While everyone may enjoy and appreciate the sense of security and peace that comes with feeling safe, a surprisingly large number of Canadians aren't taking steps to stay protected.
According to a recent survey conducted by Michelin Canada, a whopping 80 per cent of Canadians don't think of improving their safety in various aspects of their life, whether it's on the road, at home or work.
For instance, when Canadians are behind the wheel of a car, just 40 per cent say they feel safe there and a mere 25 per cent say they they're sufficiently prepared for the unexpected. Despite this, almost 85 per cent of these same people don't think about what they can do to improve their safety in the car, such as enhancing their car insurance coverage or practicing routine vehicle maintenance.
Tony Mougios, director of marketing at Michelin Canada, noted that ensuring your tires are high-quality and properly inflated can work wonders in enhancing driver safety, as can knowing how to perform common repair jobs, such as how to change a flat tire.
However, as a separate study suggests, one of the reasons why some people may not feel as safe as they would like to be is because they don't know how to do certain tasks.
As conducted by not-for-profit foundation Skills/Competences Canada, the survey found many Canadians don't have the skills needed to perform certain practical, everyday issues that would come in handy when things go wrong.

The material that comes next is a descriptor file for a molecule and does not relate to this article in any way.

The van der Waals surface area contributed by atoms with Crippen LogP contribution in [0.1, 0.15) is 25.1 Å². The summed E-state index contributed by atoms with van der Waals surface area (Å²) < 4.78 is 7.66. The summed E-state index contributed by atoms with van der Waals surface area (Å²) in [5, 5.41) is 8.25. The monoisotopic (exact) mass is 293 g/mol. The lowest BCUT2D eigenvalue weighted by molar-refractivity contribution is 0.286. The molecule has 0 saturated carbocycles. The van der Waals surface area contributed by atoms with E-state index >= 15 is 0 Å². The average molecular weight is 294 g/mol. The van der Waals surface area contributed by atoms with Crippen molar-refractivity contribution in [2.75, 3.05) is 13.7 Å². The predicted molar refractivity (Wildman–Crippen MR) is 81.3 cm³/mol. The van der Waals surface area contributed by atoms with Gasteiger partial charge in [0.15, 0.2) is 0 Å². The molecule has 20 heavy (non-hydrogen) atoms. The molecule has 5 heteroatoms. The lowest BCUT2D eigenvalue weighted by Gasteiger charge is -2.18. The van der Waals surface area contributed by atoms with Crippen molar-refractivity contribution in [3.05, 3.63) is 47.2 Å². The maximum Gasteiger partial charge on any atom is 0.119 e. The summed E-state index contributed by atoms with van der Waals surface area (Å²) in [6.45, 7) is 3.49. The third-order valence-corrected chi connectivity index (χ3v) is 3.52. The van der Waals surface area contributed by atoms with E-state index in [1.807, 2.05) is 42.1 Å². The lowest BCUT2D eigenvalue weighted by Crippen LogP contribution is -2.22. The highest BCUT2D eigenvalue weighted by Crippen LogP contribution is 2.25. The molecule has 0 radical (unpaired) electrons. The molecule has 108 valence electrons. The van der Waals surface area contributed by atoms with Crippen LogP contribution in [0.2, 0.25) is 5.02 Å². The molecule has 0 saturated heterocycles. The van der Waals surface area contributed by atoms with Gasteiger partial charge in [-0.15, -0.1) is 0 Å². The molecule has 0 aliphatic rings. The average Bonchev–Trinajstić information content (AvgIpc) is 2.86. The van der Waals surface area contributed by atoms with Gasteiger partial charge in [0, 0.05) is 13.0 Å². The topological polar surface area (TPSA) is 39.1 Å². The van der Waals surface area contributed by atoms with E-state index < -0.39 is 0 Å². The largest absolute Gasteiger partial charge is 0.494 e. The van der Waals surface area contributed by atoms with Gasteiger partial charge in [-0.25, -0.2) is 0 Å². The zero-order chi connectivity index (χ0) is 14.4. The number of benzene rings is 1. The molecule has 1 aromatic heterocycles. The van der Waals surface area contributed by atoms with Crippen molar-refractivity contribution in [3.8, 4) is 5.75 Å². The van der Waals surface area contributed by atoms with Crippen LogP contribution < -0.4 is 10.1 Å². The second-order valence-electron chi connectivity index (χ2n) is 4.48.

For instance, close to 33 per cent said they wouldn't know what to do to fix a light fixture and more than one in four said they were clueless when it came to changing a flat tire. This percentage jumped to nearly 50 per cent among women.
Shaun Thorson, CEO for the human resources organization, indicated this poses a problem for these individuals themselves as well as those they work for.
"There's a serious underlying message here that many Canadians are lacking basic, practical knowledge when it comes to completing everyday skills, admitting they require help," said Thorson. "The growing shortage of skilled trade workers is not only a concern for industry - it is only a matter of time before every Canadian will feel the impact in their everyday lives."